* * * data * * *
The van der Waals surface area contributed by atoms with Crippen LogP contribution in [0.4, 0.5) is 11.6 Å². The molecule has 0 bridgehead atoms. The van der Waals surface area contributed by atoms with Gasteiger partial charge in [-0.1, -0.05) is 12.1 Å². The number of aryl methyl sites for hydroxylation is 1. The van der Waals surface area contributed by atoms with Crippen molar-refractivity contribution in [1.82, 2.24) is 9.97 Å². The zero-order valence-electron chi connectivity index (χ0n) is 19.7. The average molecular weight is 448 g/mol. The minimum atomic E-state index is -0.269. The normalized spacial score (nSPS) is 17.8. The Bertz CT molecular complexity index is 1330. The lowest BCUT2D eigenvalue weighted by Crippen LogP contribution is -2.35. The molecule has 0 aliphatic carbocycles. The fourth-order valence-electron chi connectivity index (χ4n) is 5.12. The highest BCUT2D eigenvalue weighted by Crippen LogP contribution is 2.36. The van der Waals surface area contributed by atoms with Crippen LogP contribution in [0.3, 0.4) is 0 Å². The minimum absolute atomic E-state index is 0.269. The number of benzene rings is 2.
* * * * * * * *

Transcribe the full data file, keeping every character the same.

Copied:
The van der Waals surface area contributed by atoms with Crippen LogP contribution in [0.4, 0.5) is 11.6 Å². The molecule has 0 bridgehead atoms. The van der Waals surface area contributed by atoms with Gasteiger partial charge in [-0.1, -0.05) is 12.1 Å². The number of aryl methyl sites for hydroxylation is 1. The van der Waals surface area contributed by atoms with Crippen molar-refractivity contribution in [1.82, 2.24) is 9.97 Å². The zero-order valence-electron chi connectivity index (χ0n) is 19.7. The average molecular weight is 448 g/mol. The minimum atomic E-state index is -0.269. The normalized spacial score (nSPS) is 17.8. The Bertz CT molecular complexity index is 1330. The lowest BCUT2D eigenvalue weighted by Crippen LogP contribution is -2.35. The molecule has 0 aliphatic carbocycles. The fourth-order valence-electron chi connectivity index (χ4n) is 5.12. The highest BCUT2D eigenvalue weighted by Crippen LogP contribution is 2.36. The van der Waals surface area contributed by atoms with Crippen LogP contribution in [0.3, 0.4) is 0 Å². The minimum absolute atomic E-state index is 0.269. The number of benzene rings is 2.